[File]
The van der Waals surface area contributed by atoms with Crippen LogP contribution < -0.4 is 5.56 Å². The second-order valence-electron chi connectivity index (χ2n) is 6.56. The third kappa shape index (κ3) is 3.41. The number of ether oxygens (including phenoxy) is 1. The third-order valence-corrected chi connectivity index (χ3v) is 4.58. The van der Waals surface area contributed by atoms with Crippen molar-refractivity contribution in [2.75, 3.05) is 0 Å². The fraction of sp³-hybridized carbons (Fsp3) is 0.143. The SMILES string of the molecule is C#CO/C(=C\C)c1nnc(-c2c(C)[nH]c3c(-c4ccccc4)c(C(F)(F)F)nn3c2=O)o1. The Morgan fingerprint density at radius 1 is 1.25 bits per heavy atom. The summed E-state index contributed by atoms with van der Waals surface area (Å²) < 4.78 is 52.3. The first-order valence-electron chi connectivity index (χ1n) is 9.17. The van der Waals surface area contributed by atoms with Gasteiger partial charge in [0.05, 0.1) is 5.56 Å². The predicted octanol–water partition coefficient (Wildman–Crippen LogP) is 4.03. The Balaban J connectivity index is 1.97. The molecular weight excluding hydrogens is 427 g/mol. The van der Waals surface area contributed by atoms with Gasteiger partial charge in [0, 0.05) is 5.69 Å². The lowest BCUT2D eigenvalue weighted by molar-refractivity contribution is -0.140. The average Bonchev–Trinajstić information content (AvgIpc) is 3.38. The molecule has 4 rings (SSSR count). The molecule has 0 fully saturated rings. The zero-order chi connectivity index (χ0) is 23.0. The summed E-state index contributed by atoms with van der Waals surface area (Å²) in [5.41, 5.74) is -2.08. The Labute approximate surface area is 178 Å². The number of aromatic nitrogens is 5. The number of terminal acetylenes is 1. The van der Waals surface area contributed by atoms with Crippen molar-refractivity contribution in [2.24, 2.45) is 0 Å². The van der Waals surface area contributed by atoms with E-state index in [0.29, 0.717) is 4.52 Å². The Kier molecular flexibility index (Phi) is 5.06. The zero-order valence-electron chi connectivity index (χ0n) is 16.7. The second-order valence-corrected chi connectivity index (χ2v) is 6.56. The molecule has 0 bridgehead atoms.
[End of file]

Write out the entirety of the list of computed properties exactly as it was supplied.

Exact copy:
The van der Waals surface area contributed by atoms with Crippen LogP contribution < -0.4 is 5.56 Å². The second-order valence-electron chi connectivity index (χ2n) is 6.56. The third kappa shape index (κ3) is 3.41. The number of ether oxygens (including phenoxy) is 1. The third-order valence-corrected chi connectivity index (χ3v) is 4.58. The van der Waals surface area contributed by atoms with Crippen molar-refractivity contribution in [2.75, 3.05) is 0 Å². The fraction of sp³-hybridized carbons (Fsp3) is 0.143. The SMILES string of the molecule is C#CO/C(=C\C)c1nnc(-c2c(C)[nH]c3c(-c4ccccc4)c(C(F)(F)F)nn3c2=O)o1. The Morgan fingerprint density at radius 1 is 1.25 bits per heavy atom. The summed E-state index contributed by atoms with van der Waals surface area (Å²) < 4.78 is 52.3. The first-order valence-electron chi connectivity index (χ1n) is 9.17. The van der Waals surface area contributed by atoms with Gasteiger partial charge in [0.05, 0.1) is 5.56 Å². The predicted octanol–water partition coefficient (Wildman–Crippen LogP) is 4.03. The Balaban J connectivity index is 1.97. The molecular weight excluding hydrogens is 427 g/mol. The van der Waals surface area contributed by atoms with Gasteiger partial charge in [0, 0.05) is 5.69 Å². The lowest BCUT2D eigenvalue weighted by molar-refractivity contribution is -0.140. The average Bonchev–Trinajstić information content (AvgIpc) is 3.38. The molecule has 4 rings (SSSR count). The molecule has 0 fully saturated rings. The zero-order chi connectivity index (χ0) is 23.0. The summed E-state index contributed by atoms with van der Waals surface area (Å²) in [5.41, 5.74) is -2.08. The Labute approximate surface area is 178 Å². The number of aromatic nitrogens is 5. The number of terminal acetylenes is 1. The van der Waals surface area contributed by atoms with Crippen molar-refractivity contribution in [2.24, 2.45) is 0 Å². The van der Waals surface area contributed by atoms with E-state index in [0.29, 0.717) is 4.52 Å². The Kier molecular flexibility index (Phi) is 5.06. The zero-order valence-electron chi connectivity index (χ0n) is 16.7. The second-order valence-corrected chi connectivity index (χ2v) is 6.56. The molecule has 0 bridgehead atoms.